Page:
The post-modern era in which we live poses unprecedented challenges to the foundations upon which traditional faith is based. I wish to put forward an understanding of the Revelation at Sinai that will help us meet the challenge.
Those of us who received a conservative (lower case “c”) religious education were nurtured on the certainties of Jewish tradition as encapsulated by the opening words of Maimonides in his Mishneh Torah:
It is the foundation of foundations and the pillar of all wisdom to know that there is something [namely God] that existed before anything else…
The unique challenge which post-modernity poses to traditional faith does not concern particular articles of faith as such, the existence of God or the divine origin of the Torah. Post-modernism does not so much undermine what we believe, rather how we believe. We are accustomed to thinking that our core beliefs as derived from the corpus of tradition, point in a clear way to objective metaphysical truths. This is what I mean by how we believe. Post-modernity is at odds with this way of believing. Belief systems are seen to be products of the particular civilization which spawned them. It would be the cardinal sin of post modernity to insist on the absolute superiority of the belief system of one civilization over another.
As a matter of fact, post-modernity is hostile towards any totalizing system of belief or interpretive method. Nietzsche famously disparaged the human desire to construct systems.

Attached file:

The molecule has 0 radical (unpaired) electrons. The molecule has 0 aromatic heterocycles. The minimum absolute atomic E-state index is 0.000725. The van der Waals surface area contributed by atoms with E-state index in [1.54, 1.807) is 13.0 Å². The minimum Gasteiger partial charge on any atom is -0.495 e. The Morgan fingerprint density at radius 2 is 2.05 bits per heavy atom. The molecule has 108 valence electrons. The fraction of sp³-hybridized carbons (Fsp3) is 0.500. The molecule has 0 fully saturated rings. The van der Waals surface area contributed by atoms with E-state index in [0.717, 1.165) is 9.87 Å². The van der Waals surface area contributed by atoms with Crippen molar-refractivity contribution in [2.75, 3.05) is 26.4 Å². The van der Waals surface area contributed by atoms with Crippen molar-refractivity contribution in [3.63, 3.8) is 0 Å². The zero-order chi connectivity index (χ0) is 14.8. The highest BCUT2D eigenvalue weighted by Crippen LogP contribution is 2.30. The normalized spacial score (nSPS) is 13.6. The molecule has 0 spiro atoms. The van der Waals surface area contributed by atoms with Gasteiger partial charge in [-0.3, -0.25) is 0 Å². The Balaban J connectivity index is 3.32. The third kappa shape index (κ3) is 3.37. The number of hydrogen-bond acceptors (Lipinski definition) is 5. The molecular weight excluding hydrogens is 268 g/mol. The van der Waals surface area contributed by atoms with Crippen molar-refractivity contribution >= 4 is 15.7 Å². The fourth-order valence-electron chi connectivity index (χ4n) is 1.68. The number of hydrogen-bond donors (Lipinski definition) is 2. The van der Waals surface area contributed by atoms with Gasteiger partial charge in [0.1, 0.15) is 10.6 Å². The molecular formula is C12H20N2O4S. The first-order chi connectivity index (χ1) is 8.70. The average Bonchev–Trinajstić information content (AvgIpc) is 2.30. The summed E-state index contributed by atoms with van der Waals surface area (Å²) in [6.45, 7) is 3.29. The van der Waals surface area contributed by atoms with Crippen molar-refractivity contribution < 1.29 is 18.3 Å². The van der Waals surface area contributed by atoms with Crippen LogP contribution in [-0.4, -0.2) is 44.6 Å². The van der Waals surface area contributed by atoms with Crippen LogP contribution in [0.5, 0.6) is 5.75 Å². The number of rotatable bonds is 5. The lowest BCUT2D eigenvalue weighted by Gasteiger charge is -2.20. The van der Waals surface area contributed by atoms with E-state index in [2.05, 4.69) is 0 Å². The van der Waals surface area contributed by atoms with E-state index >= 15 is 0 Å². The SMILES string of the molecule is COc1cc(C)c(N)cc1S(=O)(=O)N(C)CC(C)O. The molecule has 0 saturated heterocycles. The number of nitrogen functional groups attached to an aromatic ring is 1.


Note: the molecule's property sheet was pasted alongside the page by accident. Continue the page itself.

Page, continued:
The will to a system: in a philosopher, morally speaking, a subtle corruption, a disease of character; amorally speaking, his will to appear more stupid than he is… I am not bigoted enough for a system – and not even for my system.” (See Kaufmann, Nietzsche p. 80)
The post-modern French philosopher Jean Francois Lyotard put it this way: “Simplifying to the extreme, I define post-modern as incredulity towards meta-narratives.” By meta-narratives Lyotard meant totalizing narratives such as the redemption of humanity in Christianity, the utopianism of Marx or the triumph of science. This attitude applies equally to the narratives of the Torah along with our halachic system which mandates normative behavior.
The ramifications of the conflicting world views are very significant for the members of the Modern Orthodox community. On the one hand, we respect the right of the other to his or her beliefs even though they may differ fundamentally from our own. We adopt basic Western democratic values such as equality of all races and between the sexes. On the other hand, in our religious lives, we hold tenaciously to the absolute truth of our own meta-narrative. We live the bifurcated existence advocated by the mid-19th century Russian maskil, Judah Leib Gordon, as the Haskalah ideal: “Be a Jew in your home and a man outside it.”